derivatives is finite and its size depends on the size of the initial
 +
EREHowever a number of these derivative EREs can be equivalent
 +
to each other.  We check the equivalence of EREs using an automatic
 +
procedure based on coinduction, getting a set of equivalence classes
 +
of derivatives.  These equivalence classes form distinct states in
 +
the optimal FSM that is generated at the end.  This technique can avoid the
 +
huge state blow up that is caused by the generally taught technique of building
 +
a non-deterministic FSM and determinizing it, because equivalence class minimization is done
 +
by need, rather than after the deterministic FSM is fully generated.
  
 
=== Publications ===
 
=== Publications ===

Latest revision as of 06:27, 24 June 2009

Regular expressions can be easily understood by ordinary software engineers and programmers, as shown by the immense interest in and the success of scripting languages like Perl, based essentially on regular expression pattern matching. We believe that regular expressions provide an elegant and powerful specification language also for monitoring requirements, because an execution trace of a program is in fact a string of states. Extended regular expressions (EREs) add complementation to regular expressions, which brings additional benefits by allowing one to specify patterns that must not occur during an execution. Complementation gives one the power to express patterns on strings non-elementarily more compactly. Also, one important observation about the use of ERE in the context of runtime verification is that ERE patterns are often used to describe buggy patterns instead of desired properties.

Our approach is to generate an FSM description instead from an ERE using coinductive techniques. Briefly, in our approach we use the concept of derivatives of a regular expression which is based on the idea of event consumption, in the sense that an extended regular expression R and an event a produce another extended regular expression, denoted R{a}, with the property that for any trace w, a w in R if and only if w in R{a}. Let's consider an operation _{_} which takes an ERE and an event, then we give several equations which define its operational semantics recursively, on the structure of regular expressions:

(R1 + R2){a} = R1{a} + R2{a} 
  (R1 R2){a} = (R1{a}) R2 + if (epsilon in R1) then R2{a} else empty endif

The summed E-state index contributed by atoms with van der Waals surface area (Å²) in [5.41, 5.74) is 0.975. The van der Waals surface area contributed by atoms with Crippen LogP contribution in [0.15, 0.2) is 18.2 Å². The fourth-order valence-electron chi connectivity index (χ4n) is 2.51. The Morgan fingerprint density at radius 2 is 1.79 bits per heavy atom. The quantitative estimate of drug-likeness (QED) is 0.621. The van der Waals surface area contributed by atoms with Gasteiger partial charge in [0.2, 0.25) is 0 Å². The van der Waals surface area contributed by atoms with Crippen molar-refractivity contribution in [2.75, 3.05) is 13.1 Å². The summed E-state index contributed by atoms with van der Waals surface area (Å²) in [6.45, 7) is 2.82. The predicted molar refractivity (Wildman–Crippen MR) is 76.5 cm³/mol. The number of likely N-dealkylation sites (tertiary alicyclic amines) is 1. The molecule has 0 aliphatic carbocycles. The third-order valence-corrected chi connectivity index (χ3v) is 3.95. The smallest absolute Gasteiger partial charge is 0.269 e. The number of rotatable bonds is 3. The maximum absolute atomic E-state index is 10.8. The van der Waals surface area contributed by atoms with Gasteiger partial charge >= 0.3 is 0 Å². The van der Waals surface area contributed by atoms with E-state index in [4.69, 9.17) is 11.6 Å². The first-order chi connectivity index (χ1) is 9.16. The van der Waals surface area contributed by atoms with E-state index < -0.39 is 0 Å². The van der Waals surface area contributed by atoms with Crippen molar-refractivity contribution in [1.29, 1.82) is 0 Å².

R*{a} = (R{a}) R*
      ! R{a} = ! (R{a})
        b{a} = if (b == a) then epsilon else empty endif
  epsilon{a} = empty
    empty{a} = empty

For a given ERE one generates all possible derivatives that the ERE can generate for all possible sequences of events. This set of derivatives is finite and its size depends on the size of the initial ERE. However a number of these derivative EREs can be equivalent to each other. We check the equivalence of EREs using an automatic procedure based on coinduction, getting a set of equivalence classes of derivatives. These equivalence classes form distinct states in the optimal FSM. For a given ERE one generates all possible derivatives that the ERE can generate for all possible sequences of events. This set of derivatives is finite and its size depends on the size of the initial ERE. However a number of these derivative EREs can be equivalent to each other. We check the equivalence of EREs using an automatic procedure based on coinduction, getting a set of equivalence classes of derivatives. These equivalence classes form distinct states in the optimal FSM that is generated at the end. This technique can avoid the huge state blow up that is caused by the generally taught technique of building a non-deterministic FSM and determinizing it, because equivalence class minimization is done by need, rather than after the deterministic FSM is fully generated.

Publications

More information can be found in the following paper:

Towards Monitoring-Oriented Programming: A Paradigm Combining Specification and Implementation 
Feng Chen and Grigore Rosu
RV'03, ENTCS 89, issue 2, pp 108 - 127. 2003.
PDF, ENTCS, RV'03, DBLP, BIB